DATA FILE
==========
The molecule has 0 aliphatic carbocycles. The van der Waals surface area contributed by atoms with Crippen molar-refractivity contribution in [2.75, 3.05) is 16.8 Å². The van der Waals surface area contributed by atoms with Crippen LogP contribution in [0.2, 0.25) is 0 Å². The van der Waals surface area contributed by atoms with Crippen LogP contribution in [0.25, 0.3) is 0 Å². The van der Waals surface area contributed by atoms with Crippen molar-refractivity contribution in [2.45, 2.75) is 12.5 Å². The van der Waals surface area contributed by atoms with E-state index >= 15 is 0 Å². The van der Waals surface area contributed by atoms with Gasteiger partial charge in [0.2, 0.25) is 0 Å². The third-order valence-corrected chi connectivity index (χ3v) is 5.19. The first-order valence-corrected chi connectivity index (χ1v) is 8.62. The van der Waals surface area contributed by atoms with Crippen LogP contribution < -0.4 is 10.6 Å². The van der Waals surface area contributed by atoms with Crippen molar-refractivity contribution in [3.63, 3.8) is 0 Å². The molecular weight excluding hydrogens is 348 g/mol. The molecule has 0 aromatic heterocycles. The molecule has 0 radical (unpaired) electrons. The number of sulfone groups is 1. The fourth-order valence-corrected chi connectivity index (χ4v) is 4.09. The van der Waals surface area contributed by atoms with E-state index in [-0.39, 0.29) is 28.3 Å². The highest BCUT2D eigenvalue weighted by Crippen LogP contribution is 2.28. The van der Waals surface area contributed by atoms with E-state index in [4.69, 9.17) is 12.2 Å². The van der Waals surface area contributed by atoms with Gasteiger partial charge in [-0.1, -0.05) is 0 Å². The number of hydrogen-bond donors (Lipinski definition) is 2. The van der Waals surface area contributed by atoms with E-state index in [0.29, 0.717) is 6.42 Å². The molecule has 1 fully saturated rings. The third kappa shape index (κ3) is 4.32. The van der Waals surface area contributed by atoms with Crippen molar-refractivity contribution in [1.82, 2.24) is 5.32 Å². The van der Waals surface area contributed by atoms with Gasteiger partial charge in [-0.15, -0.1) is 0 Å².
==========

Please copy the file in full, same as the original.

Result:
The molecule has 0 aliphatic carbocycles. The van der Waals surface area contributed by atoms with Crippen molar-refractivity contribution in [2.75, 3.05) is 16.8 Å². The van der Waals surface area contributed by atoms with Crippen LogP contribution in [0.2, 0.25) is 0 Å². The van der Waals surface area contributed by atoms with Crippen LogP contribution in [0.25, 0.3) is 0 Å². The van der Waals surface area contributed by atoms with Crippen molar-refractivity contribution in [2.45, 2.75) is 12.5 Å². The van der Waals surface area contributed by atoms with E-state index >= 15 is 0 Å². The van der Waals surface area contributed by atoms with Gasteiger partial charge in [0.2, 0.25) is 0 Å². The third-order valence-corrected chi connectivity index (χ3v) is 5.19. The first-order valence-corrected chi connectivity index (χ1v) is 8.62. The van der Waals surface area contributed by atoms with Crippen LogP contribution < -0.4 is 10.6 Å². The van der Waals surface area contributed by atoms with Crippen molar-refractivity contribution in [3.63, 3.8) is 0 Å². The molecular weight excluding hydrogens is 348 g/mol. The molecule has 0 aromatic heterocycles. The molecule has 0 radical (unpaired) electrons. The number of sulfone groups is 1. The fourth-order valence-corrected chi connectivity index (χ4v) is 4.09. The van der Waals surface area contributed by atoms with E-state index in [-0.39, 0.29) is 28.3 Å². The highest BCUT2D eigenvalue weighted by Crippen LogP contribution is 2.28. The van der Waals surface area contributed by atoms with E-state index in [4.69, 9.17) is 12.2 Å². The van der Waals surface area contributed by atoms with Gasteiger partial charge in [-0.1, -0.05) is 0 Å². The number of hydrogen-bond donors (Lipinski definition) is 2. The van der Waals surface area contributed by atoms with E-state index in [0.29, 0.717) is 6.42 Å². The molecule has 1 fully saturated rings. The third kappa shape index (κ3) is 4.32. The van der Waals surface area contributed by atoms with Crippen molar-refractivity contribution in [1.82, 2.24) is 5.32 Å². The van der Waals surface area contributed by atoms with Gasteiger partial charge in [-0.15, -0.1) is 0 Å².